“Life is senseless. There’s no meaning. It all comes to nothing anyway, so why not. Yeah! I lost that desire to create something new, and I turned to drowning my sorrows.
And then one day at home watching a ball game while having a few beers and snacks, I looked up and saw the picture hanging on the wall. Back to the ball game and another gulp of beer, I looked at it again. I liked the beautiful oak frame, while Angelia loved the picture. She proudly hung it above the entertainment center, where we couldn’t neglect seeing it every day, as we relaxed watching a movie.
Back and forth, my eyes drifted between the picture and the game. Over and over again. The picture slowly became my focus.
My soul was seeing it as if for the first time. It, that artistic painting for some strange reason, yet now not strange, appeared alive to me. I saw the blood pouring out of his sides, his arms, shoulders, feet, and wrists, the blood dropping to the ground. The blood coming out of those thorns around his forehead, dripping down his cheeks and jaw, mingling with the flow from the other side, gathering on his neck and down to his chest. I saw the lifeless eyes, eyebrows sticking out, and his head hanging low to one side as he is suspended from that wooden cross.
Inside each drop of blood, I began to see videos exploding within each droplet of the wrongs I had committed throughout my life. What I had done to a girl while in the third grade, what I had called schoolmates, my secret transgressions, the lies I told, the items I pocketed without paying, and thousands more including actions I would never have considered as having crossed the line. Still, motion pictures and movies of all my wrongdoings coming alive out of each drop of blood, and then disappearing back into the drops.
I fell to my knees and sobbed. I felt ashamed. I wept. I cried out.
All those wrongs were now wiped away, and I was forgiven. I was healed. I was starting over. A new person. I wept again, this time with joy running over.
Life had meaning again, and I have not felt sorry for myself since His light penetrated my darkness.”
Copied from the book “Log Cabin Escape.”
Author: Arnold R. Kropp
About Mr. Arnold.
Back in the days when I was a kid growing up in south Chicago, freely roaming around the neighborhood was common, and just a part of life in the late '40s and early '50s. A train track was less than a mile away and a favorite place to walk along the rails. A large city park was a bit closer with areas of dense trees and areas of open grassy picnic grounds. A public golf course was just two blocks away, but the famed 4-lane busy Western avenue had to be crossed to get to it, and we crossed in the middle of the block running between the cars and trucks. We knew the risks. In the winters, we would climb that fence making our way to one of the ponds, we’d push and shovel away the snow and play a spontaneous game of hockey, or bring a sled and slide down the hillside ; no adults, no special padding, just a group of kids enjoying the contest.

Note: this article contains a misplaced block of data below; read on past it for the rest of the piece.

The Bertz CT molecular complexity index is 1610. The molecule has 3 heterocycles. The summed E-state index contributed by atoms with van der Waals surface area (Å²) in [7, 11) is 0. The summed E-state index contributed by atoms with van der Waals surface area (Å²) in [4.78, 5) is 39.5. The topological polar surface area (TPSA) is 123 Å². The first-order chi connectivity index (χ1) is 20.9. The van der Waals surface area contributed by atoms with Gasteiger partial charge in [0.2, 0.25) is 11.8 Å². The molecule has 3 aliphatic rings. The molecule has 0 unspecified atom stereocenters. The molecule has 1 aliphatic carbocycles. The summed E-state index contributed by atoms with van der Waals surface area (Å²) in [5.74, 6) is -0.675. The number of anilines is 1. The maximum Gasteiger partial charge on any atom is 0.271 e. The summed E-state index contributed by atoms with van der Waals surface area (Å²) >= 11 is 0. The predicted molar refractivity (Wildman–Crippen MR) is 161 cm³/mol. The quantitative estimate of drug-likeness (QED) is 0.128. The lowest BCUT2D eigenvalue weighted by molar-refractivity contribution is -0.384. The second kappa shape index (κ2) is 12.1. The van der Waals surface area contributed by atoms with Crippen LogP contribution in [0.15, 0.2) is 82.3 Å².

Dad was at work. Mom was home tending to the laundry and preparing the family meal for promptly at 6 pm. Life was good. It was fun. Sunday mornings were dress up in suit and tie, polished shoes for Sunday school and the worship service, then to a restaurant.
Arnold went on to college immediately after high school, but could not find a subject, a major that was really up his alley, so he enlisted in the Army and served in Germany during the years the Berlin wall was built. Seeing what effects Soviet communism had on the people of East Germany left an impression on him. During those years, he would write many long letters home starting a desire to write more than just letters. Many years later Arnold developed a blog where he posted hundreds of articles on the political side of American life. Some of those are available in the collection named "Ramblings".
Today, Society is totally different from that of the '50s, a whole lot different.
Today, it has become scary to let the kids roam. Today it has become organized to the hilt with 2nd graders playing organized football. In my present relatively quiet neighborhood, I do see kids walking the streets, but there is a difference as the kids seem to be apprehensive and on guard or intently operating a telephone as they walk, not running after each other playing hide and seek.
Today, the above freedoms of the '50s are suspect and avoided as being dangerous activities. And that is sad. It's sad that today's kids do not have that freedom, and it may be having a direct effect on their development. Consider, one fact that is readily apparent today compared to yesterday; the preponderance of overweight and obese kids, even pre-school kids are heavier than we were, and this has to be affecting the rest of their daily lives. No doubt about it. But, I'd better hush, can't talk about those things.
Yes, in the '50s there were Semi-trucks, public transportation, murders, rape, robberies, house fires, sickness and diseases resulting in death, and yes, there were deadly vehicle accidents too. There was even poverty and homosexuals too. We went to public schools, and the high school was integrated. This was Chicago, but those events did not make the headlines, as news was only broadcast at 6pm and possibly 10pm nightcap. Days of the cold war kept us together as a nation. We saw the "Victory at Sea" war clips before the main feature at the theaters.
And now technology dominates life. A cell phone in every handy pocket posting selfies. A computer saving everything to one of those cumulous clouds. Room size TV’s broadcasting everything 24/7.
This is more information than I want.
Let me decide something.
I think. therefore, I am.
I was born a male, therefore I am.
I was born-again, therefore I am.
I have life within, therefore I am.
The news is not my guide.
The TV is not my Sheppard.
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